Illustration by Tayla Jade McHardie

In Memory of Stephen Hawking

The world lost one of its greatest thinkers on the 14th of March, but his ideas live on.

Mar 24, 2018

I first picked up the popular science book A Brief History of Time in the summer of 2017, a month before the start of my first semester at NYU Abu Dhabi. I found it on my cousin’s bookshelf and I flipped through the pages to familiarize myself with some of the topics before embarking on university-level Physics classes. I read through the chapters on the history of the formulated and reformulated theories of the universe, those of Copernicus, Galileo, Kepler and eventually Newton. I learned about concepts like the relativity of time and the possibility of wormholes, all of which are, according to our current understanding of physics, true in theory. The book, written by the famous physicist Stephen Hawking, was my first introduction to Physics, and so the news about his death felt like I had personally lost an important figure.
In a statement, his three children Lucy, Robert and Tim said: “We are deeply saddened that our beloved father passed away today. He was a great scientist and an extraordinary man whose work and legacy will live on for many years. His courage and persistence with his brilliance and humour inspired people across the world. He once said: It would not be much of a universe if it wasn’t home to the people you love. We will miss him forever.”
For all the physical challenges he faced, the span of his life was exceptionally impressive. Diagnosed with the incurable Motor Neuron Disease at the age of 21, a disorder with a life expectancy of two to four years after onset, he lived until 76. The disorder, which causes the degeneration of motor neurons, the cells that control the voluntary movement of the body, appeared during his studies at the Cambridge PhD program and shortly before he met his first wife, Jane Hawking. Many believed that he would not live to complete his PhD program.
In his PhD thesis, titled Properties of Expanding Universes, he contributed to the ongoing debate on the origins of the universe at the time. In simple terms, Hawking argued that just as black holes can form once stars collapse onto themselves into a singularity, so too could the universe have once been collapsed into a singularity. Because the universe is still expanding, if we reversed time, everything would come closer together until reaching a single point in space with infinite density, a singularity. Indeed, most of his work afterwards dealt with cosmology and the nature of time. He provided a theoretical argument for the fact that black holes must emit radiation, causing them to lose mass and therefore disappear one day, a concept which is now named after him.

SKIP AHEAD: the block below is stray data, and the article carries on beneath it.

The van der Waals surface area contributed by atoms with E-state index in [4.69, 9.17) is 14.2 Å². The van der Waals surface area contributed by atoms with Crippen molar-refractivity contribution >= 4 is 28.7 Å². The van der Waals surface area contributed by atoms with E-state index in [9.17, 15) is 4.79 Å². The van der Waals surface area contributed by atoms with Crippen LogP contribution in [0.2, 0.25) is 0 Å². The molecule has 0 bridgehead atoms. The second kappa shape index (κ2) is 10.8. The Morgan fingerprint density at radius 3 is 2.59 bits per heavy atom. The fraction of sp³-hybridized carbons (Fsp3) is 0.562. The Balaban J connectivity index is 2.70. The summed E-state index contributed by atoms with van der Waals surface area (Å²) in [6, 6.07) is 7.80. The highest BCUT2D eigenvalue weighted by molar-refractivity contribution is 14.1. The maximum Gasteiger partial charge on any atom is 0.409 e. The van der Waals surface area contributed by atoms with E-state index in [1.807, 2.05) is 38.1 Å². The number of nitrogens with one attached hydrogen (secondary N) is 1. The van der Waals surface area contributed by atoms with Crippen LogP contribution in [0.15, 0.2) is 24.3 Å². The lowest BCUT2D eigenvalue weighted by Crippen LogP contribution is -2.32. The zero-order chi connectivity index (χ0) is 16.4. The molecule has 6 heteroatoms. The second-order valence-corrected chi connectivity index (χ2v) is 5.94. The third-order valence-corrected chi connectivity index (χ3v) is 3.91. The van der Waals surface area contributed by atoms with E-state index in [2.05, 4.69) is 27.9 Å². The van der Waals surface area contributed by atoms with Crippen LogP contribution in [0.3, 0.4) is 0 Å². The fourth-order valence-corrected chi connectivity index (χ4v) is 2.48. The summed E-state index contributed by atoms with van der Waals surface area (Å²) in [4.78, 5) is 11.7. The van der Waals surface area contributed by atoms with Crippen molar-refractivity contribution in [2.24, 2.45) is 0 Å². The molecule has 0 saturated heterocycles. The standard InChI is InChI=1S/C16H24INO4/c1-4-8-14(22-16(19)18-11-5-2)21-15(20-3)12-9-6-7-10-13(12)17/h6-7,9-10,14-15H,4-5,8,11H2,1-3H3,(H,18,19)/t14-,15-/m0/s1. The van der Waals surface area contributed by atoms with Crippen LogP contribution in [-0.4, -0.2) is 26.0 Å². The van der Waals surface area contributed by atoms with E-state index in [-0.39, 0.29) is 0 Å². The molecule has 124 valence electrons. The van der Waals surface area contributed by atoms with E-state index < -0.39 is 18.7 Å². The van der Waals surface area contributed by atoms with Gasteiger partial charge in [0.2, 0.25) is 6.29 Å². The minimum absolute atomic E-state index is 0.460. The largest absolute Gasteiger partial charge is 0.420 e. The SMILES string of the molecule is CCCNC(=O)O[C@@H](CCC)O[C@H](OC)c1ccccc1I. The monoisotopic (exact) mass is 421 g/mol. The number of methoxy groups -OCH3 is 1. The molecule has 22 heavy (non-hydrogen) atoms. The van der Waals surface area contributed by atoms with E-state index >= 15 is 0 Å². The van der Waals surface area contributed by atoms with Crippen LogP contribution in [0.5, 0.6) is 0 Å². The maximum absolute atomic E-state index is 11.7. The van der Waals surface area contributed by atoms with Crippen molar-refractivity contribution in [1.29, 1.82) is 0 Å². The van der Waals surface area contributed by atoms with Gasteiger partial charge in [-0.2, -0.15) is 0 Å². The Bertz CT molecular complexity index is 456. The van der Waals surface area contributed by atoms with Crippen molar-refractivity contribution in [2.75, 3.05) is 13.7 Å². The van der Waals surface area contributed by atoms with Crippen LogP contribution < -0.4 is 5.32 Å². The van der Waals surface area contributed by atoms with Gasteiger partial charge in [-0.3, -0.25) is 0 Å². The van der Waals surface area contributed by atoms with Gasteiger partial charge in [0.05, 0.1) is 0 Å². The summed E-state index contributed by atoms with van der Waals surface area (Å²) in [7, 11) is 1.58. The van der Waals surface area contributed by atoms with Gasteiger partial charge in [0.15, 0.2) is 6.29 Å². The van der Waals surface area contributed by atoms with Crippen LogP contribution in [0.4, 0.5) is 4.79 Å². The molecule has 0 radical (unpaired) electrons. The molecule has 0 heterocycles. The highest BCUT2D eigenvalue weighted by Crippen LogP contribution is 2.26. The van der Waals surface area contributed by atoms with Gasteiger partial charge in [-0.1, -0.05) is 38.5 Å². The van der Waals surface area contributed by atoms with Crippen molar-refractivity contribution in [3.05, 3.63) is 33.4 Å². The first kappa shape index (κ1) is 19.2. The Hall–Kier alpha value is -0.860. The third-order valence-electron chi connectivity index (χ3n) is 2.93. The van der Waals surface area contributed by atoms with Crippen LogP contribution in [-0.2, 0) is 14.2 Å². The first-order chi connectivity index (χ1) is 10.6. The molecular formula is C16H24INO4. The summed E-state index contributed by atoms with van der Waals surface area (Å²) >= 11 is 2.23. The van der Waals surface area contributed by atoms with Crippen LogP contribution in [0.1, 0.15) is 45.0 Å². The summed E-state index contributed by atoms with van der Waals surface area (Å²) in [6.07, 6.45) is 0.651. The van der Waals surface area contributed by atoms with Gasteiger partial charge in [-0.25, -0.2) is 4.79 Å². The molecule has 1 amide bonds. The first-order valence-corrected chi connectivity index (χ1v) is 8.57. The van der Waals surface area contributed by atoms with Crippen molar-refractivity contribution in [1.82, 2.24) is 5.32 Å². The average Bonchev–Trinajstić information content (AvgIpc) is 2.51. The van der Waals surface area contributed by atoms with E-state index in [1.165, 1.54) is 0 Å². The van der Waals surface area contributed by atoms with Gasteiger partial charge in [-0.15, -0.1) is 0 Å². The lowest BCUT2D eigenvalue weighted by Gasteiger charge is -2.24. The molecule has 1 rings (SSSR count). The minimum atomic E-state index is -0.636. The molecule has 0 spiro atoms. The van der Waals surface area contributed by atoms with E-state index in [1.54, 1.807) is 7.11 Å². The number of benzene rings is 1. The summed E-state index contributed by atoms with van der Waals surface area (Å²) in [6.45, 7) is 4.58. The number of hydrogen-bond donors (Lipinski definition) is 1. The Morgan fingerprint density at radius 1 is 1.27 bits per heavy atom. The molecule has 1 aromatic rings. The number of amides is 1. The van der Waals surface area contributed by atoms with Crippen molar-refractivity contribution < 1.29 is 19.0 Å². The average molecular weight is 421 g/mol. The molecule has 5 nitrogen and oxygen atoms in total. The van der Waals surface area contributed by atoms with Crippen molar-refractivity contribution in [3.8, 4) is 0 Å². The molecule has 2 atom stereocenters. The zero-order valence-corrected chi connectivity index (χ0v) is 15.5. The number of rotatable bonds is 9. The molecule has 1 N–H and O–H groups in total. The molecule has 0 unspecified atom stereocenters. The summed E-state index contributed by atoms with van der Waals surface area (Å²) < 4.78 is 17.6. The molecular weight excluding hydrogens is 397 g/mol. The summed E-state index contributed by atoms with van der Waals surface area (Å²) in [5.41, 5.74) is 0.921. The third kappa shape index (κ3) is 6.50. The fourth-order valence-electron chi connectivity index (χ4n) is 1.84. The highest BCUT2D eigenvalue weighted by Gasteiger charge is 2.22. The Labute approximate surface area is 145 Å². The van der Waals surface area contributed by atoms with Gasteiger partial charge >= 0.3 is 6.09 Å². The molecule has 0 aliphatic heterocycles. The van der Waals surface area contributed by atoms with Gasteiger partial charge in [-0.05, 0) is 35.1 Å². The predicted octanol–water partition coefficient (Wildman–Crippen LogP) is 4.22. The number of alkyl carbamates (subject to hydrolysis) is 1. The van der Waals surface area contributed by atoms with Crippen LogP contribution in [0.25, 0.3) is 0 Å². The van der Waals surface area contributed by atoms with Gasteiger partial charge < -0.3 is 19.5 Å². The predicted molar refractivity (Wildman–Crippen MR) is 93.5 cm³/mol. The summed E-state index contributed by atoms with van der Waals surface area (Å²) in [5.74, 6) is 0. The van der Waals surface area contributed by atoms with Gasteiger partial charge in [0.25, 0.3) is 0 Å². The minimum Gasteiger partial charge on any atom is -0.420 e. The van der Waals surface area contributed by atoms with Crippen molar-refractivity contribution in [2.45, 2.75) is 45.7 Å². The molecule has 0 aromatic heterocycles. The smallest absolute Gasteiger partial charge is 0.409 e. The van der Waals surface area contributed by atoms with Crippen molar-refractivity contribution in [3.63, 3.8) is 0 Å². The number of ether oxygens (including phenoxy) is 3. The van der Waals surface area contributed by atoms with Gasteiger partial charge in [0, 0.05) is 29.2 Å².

As the news of his death spread across the globe, many shared stories of his jovial nature. His humor captivated his colleagues and students alike. According to his biography, Stephen Hawking: An Unfettered Mind, he would enjoy running over the toes of those who he did not like with his wheelchair: "One of Hawking’s regrets in life was not having an opportunity to run over Margaret Thatcher’s toes.” When asked about the claim, he responded: “A malicious rumour. I’ll run over anyone who repeats it.”
The British cosmologist Sir Martin Rees said that “few, if any, of Einstein’s successors have done more to deepen our insights into gravity, space and time.” Indeed, if Newton was known for being the first to formalize the concept of gravity, and Einstein for his theory of general relativity connecting gravity to the curvature of space-time, then Hawking will be remembered for his theories and contributions on black holes, which remain unmatched to this day.
For Hawking, his work sought to answer some of humanity’s earliest questions and provide “a complete understanding of the universe, why it is as it is and why it exists at all.” Though the world lost one of its greatest thinkers on March 14, his ideas live on. “Each generation stands on the shoulders of those who have gone before them,” said once Hawking about the scientists who inspired him in his youth. Hawking and his ideas are one of the giants that scientists of future generations will stand on.
Nathan Quimpo is Deputy Features Editor. Email him at
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